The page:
Health care is a right – for those behind bars too!

“This is how they treat us!” exclaimed Bryant Arroyo, incarcerated at State Correctional Institute Coal Township in Pennsylvania, He was expressing frustration with his three-year attempt to get effective treatment for severe psoriasis in his ankles.

Arroyo during an online call Feb. 3, 2021. Credit: Joe Piette

On April 7, Arroyo had a scheduled mandatory medical call at 1 p.m. He had a pre-scheduled Law Library session in the morning; but when back to his cell, he was told he had missed his medical appointment. The Medical Department had rescheduled to an earlier time, but no one informed him. Guards could have reached Arroyo at the Law Library but didn’t. As a result, his appointment was rescheduled, and treatment was delayed once again.

Earlier in May, Arroyo’s cellmate Alex Machado, suffering from chronic asthma and out of inhaler medicine, requested a sick-call appointment but got no response. He suffered severe coughing for several days, until his mother’s repeated calls to the prison resulted in his being given the lifesaving medicine.

Just how difficult it is for incarcerated people at SCI Coal Township to get adequate health care is similar to how almost 2 million people behind U.S. prison walls are treated, according to a report entitled: “Health Care Behind Bars: Missed Appointments, No Standards and High Costs,” by Vera, a New York-based, anti-mass incarceration organization. (tinyurl.com/4ccjzbv7)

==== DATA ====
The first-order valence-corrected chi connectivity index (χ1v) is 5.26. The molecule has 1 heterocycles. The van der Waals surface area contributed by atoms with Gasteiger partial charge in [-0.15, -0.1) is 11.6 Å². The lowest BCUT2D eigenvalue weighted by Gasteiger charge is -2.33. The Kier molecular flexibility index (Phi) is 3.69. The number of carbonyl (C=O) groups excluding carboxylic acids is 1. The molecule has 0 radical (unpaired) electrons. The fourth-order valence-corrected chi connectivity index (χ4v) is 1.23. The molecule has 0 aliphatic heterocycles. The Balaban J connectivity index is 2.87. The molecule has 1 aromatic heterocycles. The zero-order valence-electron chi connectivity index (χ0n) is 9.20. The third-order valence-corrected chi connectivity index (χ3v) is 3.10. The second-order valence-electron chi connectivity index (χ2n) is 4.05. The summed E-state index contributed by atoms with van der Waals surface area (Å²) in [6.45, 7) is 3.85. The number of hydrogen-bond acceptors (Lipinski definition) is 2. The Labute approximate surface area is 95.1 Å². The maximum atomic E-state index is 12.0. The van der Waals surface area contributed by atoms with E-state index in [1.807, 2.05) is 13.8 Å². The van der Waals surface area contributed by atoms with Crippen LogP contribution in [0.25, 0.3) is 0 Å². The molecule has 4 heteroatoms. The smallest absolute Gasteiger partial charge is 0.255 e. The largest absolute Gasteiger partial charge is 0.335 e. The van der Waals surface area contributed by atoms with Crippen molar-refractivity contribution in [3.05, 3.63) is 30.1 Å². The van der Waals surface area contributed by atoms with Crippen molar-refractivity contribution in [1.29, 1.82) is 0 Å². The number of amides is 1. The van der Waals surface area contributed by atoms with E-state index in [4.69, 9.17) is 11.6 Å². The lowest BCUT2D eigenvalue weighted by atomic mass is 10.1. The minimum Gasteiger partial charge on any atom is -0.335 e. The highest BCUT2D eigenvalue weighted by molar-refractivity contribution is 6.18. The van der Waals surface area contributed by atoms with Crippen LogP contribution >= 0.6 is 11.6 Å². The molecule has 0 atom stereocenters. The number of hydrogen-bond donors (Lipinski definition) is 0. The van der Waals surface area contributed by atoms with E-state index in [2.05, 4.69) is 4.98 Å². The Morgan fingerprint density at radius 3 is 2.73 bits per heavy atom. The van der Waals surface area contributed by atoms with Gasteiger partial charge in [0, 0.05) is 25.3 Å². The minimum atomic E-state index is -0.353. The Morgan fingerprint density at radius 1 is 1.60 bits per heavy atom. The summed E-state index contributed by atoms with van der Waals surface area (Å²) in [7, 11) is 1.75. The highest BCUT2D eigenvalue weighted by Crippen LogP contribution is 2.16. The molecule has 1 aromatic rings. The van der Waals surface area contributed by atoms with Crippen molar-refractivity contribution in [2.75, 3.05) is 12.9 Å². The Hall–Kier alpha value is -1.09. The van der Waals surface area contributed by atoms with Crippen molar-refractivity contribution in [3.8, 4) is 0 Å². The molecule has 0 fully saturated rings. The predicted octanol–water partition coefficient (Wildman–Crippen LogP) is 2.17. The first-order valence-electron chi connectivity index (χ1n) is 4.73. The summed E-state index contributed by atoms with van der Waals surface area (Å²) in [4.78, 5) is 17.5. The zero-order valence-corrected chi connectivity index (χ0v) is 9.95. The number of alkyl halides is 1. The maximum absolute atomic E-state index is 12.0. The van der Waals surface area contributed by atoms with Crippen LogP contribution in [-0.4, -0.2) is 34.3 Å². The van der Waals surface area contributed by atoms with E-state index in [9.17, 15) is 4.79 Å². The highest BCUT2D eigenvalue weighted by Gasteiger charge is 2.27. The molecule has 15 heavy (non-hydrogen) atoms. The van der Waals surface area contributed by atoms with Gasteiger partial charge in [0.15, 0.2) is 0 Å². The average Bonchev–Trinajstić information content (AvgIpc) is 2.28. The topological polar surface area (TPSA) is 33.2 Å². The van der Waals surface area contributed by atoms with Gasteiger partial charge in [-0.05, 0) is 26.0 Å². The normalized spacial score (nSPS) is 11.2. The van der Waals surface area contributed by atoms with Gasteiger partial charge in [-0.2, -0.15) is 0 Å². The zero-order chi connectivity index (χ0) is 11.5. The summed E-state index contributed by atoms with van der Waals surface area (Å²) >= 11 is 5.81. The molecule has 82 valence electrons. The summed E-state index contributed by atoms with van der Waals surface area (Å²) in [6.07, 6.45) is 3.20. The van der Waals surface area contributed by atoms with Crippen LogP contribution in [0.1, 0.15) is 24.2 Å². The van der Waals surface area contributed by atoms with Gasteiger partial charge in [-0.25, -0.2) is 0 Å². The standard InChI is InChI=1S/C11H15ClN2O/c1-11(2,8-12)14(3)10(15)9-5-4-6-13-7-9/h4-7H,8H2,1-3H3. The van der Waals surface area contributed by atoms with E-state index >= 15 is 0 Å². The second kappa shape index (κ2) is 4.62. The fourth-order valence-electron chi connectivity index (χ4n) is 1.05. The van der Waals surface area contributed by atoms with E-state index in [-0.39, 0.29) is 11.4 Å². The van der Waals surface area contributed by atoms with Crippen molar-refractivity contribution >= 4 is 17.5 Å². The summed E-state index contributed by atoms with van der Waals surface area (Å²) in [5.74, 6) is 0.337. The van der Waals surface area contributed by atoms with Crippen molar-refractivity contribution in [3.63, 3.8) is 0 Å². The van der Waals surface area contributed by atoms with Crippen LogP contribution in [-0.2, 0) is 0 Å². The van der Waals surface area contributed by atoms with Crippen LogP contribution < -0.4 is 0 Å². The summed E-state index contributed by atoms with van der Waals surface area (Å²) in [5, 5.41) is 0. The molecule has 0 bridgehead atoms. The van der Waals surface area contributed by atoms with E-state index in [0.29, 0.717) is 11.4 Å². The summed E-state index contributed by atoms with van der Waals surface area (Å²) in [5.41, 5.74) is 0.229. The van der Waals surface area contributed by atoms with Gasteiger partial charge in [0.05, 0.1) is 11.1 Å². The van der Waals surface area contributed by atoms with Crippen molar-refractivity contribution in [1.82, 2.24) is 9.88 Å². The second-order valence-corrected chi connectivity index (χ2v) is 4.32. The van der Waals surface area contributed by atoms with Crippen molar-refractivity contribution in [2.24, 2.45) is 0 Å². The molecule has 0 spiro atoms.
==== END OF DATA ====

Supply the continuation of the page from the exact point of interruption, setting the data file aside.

Routine care denied

In 2022 the New York Supreme Court found the New York City Department of Correction in contempt for failing to comply with an earlier order to provide people in its custody with access to basic medical services. Corrections officers often report incarcerated people as declining treatment that they were in fact never offered.

The lawsuit filed by New York City public defenders and pro bono associates listed more than 1,000 instances in December 2021 alone, in which someone incarcerated at a Rikers Island jail did not make a scheduled medical appointment, because a corrections officer had failed to escort them. (tinyurl.com/3h5rrdvh)

The New York court’s ruling highlights the denial of basic care, which plagues jails and prisons across the U.S. In state prison facilities, according to the American Journal of Public Health, more than 20% of incarcerated people with a persistent medical condition go without care. (tinyurl.com/8y3zm444)

People from impoverished backgrounds and people of color, who make up the majority of incarcerated populations, are more likely to suffer from chronic health conditions like heart disease, asthma and diabetes, making inadequate care in prison more likely to result in premature death. (tinyurl.com/5a69xddn)

Wheelchair cruelly removed

On April 19 Arroyo’s wheelchair was cruelly taken away by RN Linda Jones and RN Heather Britt, and he was uprooted under threat of being placed in the Restricted Housing Unit (solitary confinement) if he didn’t voluntarily get out of the wheelchair. Arroyo was not given a crutch, a walker or even a cane to help counterbalance the pressure of his weight on his severely inflamed sore ankles. He had to limp back to his cell with the help of another incarcerated person, Joseph Cruz.